To make matters worse, most of these platforms have a great deal of insider ownership, the kind you’d expect from a traditional tech company, not a supposedly community-controlled platform.

Like Terra, all of these projects have smart founders and capable teams. If they were more patient, then they could have built something worthwhile — both Bitcoin and Ethereum have their flaws. But billions of dollars worth of locked up tokens will soon hit the market, so shortcuts had to be taken. Adding insult to injury is the fact that the companies that manage these blockchains have raised a lot of money themselves. Ava Labs, the team behind Avalanche, has raised $300m at a $5b valuation. That makes the company half as valuable as the blockchain. How decentralized can any protocol be if so much of the value accrues to the founders?

Avalanche’ primary go-to-market strategy has been to pay users to come over from Ethereum, leading to the risky situation where almost all the tokens on Avalanche are wrapped tokens bridged from elsewhere. Blockchain bridges are honeypots for hackers — as the Solana community learned the hard way. To mitigate such risks, Ava Labs has made its new bridge highly centralized. It has only 4 validators, one of which — surprise, surprise — is Ava Labs itself.

Welcome to the world of decentralization theater, the fastest way for insiders to get rich in crypto, at least on the way up. Impatient crypto investors love chasing the next hot thing, and the market tends to reward projects that abandon first principles for short term gain during bull markets. But the fundamentals — or lack thereof — often lead to a reckoning during the bear.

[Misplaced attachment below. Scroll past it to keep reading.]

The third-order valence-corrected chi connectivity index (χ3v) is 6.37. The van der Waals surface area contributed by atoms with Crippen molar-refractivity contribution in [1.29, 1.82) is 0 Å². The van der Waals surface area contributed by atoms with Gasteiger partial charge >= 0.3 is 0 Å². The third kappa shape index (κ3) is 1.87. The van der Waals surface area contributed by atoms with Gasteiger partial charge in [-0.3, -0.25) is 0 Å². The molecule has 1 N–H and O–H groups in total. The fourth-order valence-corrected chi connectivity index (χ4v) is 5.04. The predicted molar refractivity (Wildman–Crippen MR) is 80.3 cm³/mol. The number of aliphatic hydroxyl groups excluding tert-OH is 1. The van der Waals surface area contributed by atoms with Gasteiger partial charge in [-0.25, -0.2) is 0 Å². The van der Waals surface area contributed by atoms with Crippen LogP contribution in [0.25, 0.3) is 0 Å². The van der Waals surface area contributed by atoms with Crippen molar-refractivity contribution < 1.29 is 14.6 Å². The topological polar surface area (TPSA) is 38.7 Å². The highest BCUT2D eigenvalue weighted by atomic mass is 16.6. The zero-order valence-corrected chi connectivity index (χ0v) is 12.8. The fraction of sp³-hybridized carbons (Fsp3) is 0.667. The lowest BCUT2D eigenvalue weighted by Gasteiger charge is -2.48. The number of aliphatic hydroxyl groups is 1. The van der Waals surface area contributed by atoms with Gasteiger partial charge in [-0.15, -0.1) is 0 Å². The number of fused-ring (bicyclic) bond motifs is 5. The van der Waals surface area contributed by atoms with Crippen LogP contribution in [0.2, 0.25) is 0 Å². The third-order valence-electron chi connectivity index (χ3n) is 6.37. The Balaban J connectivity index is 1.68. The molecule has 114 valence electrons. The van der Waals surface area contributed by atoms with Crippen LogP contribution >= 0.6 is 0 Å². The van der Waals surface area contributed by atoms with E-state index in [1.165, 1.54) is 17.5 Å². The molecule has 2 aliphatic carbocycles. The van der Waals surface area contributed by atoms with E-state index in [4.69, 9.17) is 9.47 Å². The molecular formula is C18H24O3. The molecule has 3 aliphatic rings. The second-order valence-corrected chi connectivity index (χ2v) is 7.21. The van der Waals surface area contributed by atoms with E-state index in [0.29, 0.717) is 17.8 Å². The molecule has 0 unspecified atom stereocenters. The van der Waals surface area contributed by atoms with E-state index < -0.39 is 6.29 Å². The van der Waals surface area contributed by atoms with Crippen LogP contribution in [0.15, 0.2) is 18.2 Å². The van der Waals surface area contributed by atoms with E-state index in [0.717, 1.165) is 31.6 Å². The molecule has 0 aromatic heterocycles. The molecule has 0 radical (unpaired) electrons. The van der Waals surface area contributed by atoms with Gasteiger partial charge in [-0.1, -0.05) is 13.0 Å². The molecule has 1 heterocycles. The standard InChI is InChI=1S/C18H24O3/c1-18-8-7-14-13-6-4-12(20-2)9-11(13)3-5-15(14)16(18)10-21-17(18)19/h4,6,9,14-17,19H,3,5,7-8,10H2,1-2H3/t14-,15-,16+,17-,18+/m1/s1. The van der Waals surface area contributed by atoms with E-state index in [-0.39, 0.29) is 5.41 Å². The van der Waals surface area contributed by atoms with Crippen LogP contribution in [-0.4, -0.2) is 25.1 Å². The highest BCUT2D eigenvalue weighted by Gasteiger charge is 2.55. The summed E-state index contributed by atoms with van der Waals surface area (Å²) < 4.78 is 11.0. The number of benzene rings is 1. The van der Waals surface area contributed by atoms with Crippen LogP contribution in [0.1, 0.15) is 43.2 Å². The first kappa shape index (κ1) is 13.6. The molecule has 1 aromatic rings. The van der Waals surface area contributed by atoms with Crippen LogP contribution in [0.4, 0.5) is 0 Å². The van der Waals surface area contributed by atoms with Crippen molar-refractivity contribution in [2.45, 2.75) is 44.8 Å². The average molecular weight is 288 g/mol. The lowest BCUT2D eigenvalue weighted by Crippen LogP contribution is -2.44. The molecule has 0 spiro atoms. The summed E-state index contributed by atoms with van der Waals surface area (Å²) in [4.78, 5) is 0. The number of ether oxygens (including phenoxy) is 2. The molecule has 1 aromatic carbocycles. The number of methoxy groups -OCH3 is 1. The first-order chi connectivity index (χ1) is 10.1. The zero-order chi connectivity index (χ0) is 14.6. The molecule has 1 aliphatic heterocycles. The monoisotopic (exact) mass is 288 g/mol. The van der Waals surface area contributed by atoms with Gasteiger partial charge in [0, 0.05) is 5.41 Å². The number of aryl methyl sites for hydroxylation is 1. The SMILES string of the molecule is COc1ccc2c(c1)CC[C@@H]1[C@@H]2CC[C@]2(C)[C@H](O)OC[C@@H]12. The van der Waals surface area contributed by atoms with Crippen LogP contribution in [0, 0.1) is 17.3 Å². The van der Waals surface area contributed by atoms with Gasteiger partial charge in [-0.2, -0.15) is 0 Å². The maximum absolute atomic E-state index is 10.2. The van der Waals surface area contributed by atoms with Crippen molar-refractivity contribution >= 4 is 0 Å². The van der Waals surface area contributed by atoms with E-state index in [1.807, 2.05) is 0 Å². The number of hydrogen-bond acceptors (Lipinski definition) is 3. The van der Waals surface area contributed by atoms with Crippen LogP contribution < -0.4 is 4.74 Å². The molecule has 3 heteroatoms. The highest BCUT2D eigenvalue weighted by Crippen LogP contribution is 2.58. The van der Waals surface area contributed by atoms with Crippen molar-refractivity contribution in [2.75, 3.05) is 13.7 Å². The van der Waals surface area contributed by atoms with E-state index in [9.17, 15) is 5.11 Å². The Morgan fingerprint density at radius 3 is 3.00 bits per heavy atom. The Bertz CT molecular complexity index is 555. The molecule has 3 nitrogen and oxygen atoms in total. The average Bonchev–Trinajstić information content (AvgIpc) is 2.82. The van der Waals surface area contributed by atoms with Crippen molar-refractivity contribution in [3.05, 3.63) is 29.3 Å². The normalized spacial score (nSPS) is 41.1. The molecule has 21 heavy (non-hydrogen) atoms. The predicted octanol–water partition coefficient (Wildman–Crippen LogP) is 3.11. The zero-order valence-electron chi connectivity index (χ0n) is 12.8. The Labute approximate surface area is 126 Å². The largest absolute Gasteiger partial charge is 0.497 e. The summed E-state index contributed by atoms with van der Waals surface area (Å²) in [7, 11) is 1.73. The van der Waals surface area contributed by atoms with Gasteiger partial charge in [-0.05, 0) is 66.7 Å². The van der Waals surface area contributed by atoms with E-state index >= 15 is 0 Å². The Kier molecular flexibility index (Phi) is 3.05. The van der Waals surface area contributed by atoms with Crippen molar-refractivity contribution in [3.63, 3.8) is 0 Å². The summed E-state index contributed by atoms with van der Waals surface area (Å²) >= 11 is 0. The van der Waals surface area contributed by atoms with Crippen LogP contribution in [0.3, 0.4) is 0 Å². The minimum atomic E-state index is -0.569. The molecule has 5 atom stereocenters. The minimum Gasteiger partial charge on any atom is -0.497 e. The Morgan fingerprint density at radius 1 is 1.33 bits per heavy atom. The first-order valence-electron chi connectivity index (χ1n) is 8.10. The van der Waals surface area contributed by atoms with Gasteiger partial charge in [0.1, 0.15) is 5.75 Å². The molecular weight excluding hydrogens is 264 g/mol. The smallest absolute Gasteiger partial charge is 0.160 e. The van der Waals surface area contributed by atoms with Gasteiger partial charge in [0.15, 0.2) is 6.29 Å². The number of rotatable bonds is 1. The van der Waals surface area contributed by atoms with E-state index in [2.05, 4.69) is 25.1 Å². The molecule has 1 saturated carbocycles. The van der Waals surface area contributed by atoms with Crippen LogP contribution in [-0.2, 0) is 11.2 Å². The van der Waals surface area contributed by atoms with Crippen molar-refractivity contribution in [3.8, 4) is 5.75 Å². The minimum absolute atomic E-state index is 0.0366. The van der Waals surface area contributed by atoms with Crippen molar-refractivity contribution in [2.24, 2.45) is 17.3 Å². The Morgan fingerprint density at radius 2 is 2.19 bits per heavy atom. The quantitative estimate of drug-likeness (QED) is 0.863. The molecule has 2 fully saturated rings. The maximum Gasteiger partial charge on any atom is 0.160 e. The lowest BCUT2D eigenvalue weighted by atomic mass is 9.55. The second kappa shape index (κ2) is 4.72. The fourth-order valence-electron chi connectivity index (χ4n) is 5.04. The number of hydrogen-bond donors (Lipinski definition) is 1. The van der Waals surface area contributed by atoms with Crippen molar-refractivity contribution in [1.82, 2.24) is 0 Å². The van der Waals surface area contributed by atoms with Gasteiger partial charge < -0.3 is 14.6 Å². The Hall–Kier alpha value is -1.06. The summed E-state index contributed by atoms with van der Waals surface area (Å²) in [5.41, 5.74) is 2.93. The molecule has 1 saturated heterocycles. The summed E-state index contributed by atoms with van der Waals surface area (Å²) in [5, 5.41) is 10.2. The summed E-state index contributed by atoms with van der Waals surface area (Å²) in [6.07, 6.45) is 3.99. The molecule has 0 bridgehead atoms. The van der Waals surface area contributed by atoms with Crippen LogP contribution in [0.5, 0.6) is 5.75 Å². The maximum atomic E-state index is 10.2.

It’s worth noting that decentralization is no panacea and has many drawbacks. As I argue in my new book, the most likely outcome of the crypto revolution is a hybrid future, one where the core protocols are decentralized but the ramps and interfaces that most users rely on are not. Foundations and corporations will still have important roles to play, and there will be plenty of value creation to go around. But the one thing the market will not tolerate is inauthenticity, particularly at core. The more centralized the blockchain, the less antifragile the community.

Ironically, the greatest tell of whether a project is actually decentralized is how slowly it evolves. That’s why Bitcoin takes years to execute a trivial BIP and Ethereum has had endless delays in its migration to proof of stake. This indicator also applies to dApps that move slowly due to inefficient governance. All solutions that move fast and break things will eventually be broken by market forces.

As frustrating as decentralized progress can be, the market should reward the related coins with a premium.

I own some Bitcoin and Eth, and this is not investment advice. Crypto winters are not for the faint of heart, and how much any coin is down from it’s all time high is a meaningless number.